November 19 2011 Bowling Newsletter
Good Old Days Of Bowling
I like to imagine a group of long-time bowlers sitting around in a 1960's bowling center talking about the "good old days" when bowlers had to be more hardy and robust to compete in the sport.
FOR IMMEDIATE RELEASE
Bill Vint | PBA Media Relations
Professional Bowlers Association | 719 Second Avenue, Suite 701 | Seattle, WA 98104
Duke to Try for Title No. 35 in Pepsi PBA Elite Players Championship Finals
Belmonte, Fagan, DeVaney stand in the way of bid to break tie with Roth, catch Weber
LAS VEGAS, Nev. (Nov. 16, 2011) – Professional Bowlers Association Hall of Famer Norm Duke of Clermont, Fla., will have an opportunity to move into a tie for third place on the all-time PBA titles list after advancing to the finals of the Pepsi PBA Elite Players Championship Wednesday at South Point Bowling Center.
Duke, currently tied with fellow hall of famer Mark Roth for fourth place on the PBA career titles list with 34, eliminated Bill O’Neill of Southampton, Pa.; Andres Gomez of Colombia, and Dan MacLelland of Windsor, Ontario, in the Elite Players Eliminator Round to reach the finals. Roth was in the crowd, watching as Duke defeat O’Neill, 484-438, in their two-game finale.
Pete Weber of St. Ann, Mo., who was eliminated in his final match Wednesday by Mike DeVaney of Murrieta, Calif., is third on the PBA titles list with 35, trailing leader Walter Ray Williams Jr. (47) and Earl Anthony (43). DeVaney knocked Weber out of the event, 473-425, to win his group’s berth in the finals.
“Bowling in the Elite Players Championship was like bowling three different formats in one, so you can imagine what that can do with your mind,” Duke said about surviving 30 qualifying games just to reach the Eliminator Round. “The physical part of the game is demanding enough, but mentally it’s even more tiring. You start to space out after a while and lose track of the little things like where you’re standing, how fast should I be throwing it, what ball you’re using. The one thing that helps is you’re not alone. I say to myself, look at the rest of the field – they’re going through the same thing.”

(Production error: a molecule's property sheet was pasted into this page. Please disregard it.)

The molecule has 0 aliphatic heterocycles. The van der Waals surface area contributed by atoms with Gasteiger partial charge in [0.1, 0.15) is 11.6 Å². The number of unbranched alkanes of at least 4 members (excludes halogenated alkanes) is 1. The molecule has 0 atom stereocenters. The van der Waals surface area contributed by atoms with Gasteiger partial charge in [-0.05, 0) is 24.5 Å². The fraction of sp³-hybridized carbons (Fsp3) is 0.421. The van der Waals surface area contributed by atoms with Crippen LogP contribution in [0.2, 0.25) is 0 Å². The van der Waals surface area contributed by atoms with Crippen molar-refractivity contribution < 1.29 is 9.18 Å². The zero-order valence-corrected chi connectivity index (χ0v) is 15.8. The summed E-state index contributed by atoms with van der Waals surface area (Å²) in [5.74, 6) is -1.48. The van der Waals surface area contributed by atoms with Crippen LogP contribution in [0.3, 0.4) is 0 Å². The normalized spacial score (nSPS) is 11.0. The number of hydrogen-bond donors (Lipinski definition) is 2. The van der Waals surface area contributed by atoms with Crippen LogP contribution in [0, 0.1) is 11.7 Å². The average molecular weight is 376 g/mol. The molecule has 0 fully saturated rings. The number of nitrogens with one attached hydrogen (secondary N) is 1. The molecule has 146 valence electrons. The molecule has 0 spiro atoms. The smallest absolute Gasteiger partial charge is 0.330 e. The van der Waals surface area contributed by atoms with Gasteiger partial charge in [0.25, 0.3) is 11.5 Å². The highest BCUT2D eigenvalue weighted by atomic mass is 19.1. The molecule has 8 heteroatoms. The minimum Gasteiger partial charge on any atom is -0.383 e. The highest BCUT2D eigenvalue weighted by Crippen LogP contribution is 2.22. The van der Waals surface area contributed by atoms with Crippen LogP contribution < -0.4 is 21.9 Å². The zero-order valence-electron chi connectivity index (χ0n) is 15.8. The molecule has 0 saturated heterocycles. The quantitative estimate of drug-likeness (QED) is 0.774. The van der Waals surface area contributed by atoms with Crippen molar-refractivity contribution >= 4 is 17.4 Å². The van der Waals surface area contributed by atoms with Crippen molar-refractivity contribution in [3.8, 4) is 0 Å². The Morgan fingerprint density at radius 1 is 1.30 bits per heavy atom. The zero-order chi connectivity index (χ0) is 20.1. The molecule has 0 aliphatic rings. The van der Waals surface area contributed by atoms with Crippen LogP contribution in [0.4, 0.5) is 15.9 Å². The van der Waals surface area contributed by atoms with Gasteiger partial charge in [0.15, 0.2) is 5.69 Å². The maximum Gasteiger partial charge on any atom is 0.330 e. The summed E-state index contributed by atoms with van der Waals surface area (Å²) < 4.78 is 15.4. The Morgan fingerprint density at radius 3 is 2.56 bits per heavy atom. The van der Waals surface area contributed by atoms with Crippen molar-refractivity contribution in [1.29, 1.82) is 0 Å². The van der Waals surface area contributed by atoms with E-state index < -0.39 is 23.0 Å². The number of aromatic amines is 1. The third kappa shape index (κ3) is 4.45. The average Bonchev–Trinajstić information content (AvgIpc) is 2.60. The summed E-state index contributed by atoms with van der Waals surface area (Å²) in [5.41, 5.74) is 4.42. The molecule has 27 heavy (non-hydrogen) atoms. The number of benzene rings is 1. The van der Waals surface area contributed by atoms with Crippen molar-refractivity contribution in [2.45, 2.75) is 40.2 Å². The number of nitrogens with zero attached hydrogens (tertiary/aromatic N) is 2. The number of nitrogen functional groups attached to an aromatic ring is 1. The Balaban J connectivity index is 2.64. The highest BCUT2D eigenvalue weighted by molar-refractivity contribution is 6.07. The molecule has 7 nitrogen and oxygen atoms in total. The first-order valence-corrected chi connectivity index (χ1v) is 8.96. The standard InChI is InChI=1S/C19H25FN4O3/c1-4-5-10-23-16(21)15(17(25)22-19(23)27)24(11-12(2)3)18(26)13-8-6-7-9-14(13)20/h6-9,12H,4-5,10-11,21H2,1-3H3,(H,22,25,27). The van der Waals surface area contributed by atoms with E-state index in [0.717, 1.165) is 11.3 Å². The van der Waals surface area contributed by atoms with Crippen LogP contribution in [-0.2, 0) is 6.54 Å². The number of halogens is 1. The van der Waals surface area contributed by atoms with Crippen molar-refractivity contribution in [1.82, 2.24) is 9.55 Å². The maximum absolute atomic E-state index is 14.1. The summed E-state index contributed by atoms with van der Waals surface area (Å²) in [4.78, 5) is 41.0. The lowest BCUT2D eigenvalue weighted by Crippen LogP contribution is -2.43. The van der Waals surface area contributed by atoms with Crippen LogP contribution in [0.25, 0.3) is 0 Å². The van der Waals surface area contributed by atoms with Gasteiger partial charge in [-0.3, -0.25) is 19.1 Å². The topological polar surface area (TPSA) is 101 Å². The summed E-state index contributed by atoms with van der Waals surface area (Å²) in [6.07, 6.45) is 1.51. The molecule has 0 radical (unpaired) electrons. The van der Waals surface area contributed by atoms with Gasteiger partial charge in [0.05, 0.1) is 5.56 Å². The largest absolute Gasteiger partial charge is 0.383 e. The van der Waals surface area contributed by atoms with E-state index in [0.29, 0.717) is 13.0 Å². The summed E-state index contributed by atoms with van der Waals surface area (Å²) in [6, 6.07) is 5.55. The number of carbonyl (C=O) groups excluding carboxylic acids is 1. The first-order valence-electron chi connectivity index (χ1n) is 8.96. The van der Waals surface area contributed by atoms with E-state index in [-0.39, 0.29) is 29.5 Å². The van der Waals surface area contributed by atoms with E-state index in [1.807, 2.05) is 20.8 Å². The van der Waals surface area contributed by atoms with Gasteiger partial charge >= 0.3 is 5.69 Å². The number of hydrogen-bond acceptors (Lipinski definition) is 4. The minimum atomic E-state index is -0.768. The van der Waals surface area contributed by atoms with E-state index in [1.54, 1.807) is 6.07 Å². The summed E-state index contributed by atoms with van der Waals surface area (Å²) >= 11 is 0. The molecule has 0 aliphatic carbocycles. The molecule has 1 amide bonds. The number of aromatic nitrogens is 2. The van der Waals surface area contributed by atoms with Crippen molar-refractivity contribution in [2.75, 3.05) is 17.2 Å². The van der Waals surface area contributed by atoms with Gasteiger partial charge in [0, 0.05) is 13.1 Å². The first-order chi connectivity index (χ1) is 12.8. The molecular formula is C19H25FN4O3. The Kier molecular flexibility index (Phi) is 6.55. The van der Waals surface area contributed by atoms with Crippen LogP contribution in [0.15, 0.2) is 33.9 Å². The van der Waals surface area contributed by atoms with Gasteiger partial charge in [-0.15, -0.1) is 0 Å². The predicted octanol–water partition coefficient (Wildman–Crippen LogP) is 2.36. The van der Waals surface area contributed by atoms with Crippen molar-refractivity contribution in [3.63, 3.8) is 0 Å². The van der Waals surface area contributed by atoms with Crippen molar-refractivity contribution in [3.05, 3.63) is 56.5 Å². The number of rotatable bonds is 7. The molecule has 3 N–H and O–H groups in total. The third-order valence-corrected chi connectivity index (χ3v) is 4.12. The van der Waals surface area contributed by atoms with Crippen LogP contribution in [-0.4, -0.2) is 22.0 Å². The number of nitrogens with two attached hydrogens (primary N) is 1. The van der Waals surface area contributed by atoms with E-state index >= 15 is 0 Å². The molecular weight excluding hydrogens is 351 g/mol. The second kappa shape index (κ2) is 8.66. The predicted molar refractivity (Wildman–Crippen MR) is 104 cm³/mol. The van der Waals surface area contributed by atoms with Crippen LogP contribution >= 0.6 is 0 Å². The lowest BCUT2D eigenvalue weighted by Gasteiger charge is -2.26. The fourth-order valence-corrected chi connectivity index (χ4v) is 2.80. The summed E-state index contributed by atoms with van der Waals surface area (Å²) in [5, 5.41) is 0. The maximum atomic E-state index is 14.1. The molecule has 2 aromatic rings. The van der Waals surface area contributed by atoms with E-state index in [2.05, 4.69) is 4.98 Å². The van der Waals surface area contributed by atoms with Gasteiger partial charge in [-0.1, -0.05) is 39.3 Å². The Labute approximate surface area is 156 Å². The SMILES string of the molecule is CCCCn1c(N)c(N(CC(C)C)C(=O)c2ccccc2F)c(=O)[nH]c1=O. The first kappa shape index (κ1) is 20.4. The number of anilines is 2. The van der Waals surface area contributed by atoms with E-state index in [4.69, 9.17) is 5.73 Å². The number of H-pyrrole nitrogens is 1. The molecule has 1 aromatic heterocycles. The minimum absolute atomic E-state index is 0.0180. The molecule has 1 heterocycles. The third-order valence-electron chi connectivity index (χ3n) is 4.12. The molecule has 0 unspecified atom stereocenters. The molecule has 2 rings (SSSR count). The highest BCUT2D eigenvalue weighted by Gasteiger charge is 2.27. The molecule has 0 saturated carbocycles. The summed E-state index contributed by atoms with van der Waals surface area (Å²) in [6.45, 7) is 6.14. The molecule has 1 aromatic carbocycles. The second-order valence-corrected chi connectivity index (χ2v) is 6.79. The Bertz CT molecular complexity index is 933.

Regarding his quest to break his titles tie with Roth and catch Weber, the 47-year-old Duke said, “I look at everything I do now as to how will it round out my career. How much longer do I have? To be tied with Roth and have the chance to tie Weber, how great is that?”
In Wednesday’s Eliminator Round, 16 players were divided into four groups for two-game elimination rounds. After each round, the lowest scoring player was eliminated. In addition to Duke and DeVaney, the other two players advancing to the Elite Players Championship finals were Australia’s Jason Belmonte and Mike Scroggins of Amarillo, Texas.
Belmonte defeated Mike Fagan of Dallas, 473-407, to qualify for his fifth World Series television final, tying a World Series record for TV appearances set earlier in the event by Sean Rash of Montgomery, Ill. Scroggins eliminated Jason Couch of Clermont, Fla., 460-417, in their group’s final game.
The 16 Eliminator Round qualifiers will also compose the field for the Lumber Liquidators Mark Roth-Marshall Holman PBA Doubles Championship which will be contested on Sunday as part of a four-day PBA World Series of Bowling television extravaganza at South Point.
Ronnie Russell of Marion, Ind., the top qualifier going into the Eliminator Round, was eliminated in the first game in Group A, but he will be the first player to select a doubles partner from among the remaining 15 during a special doubles selection session Thursday afternoon. After Russell selects his partner, the next highest qualifier will select a partner. That process will continue until the field of eight doubles teams has been determined. The doubles competition will be conducted Sunday afternoon as part of the World Series of Bowling’s weekend television package.
Beginning Thursday at 5:30 p.m. Pacific, the PBA will produce the first of 14 television shows for delayed telecast on ESPN in a special arena in South Point’s Exhibit Hall A. Admission is free for all of the shows.
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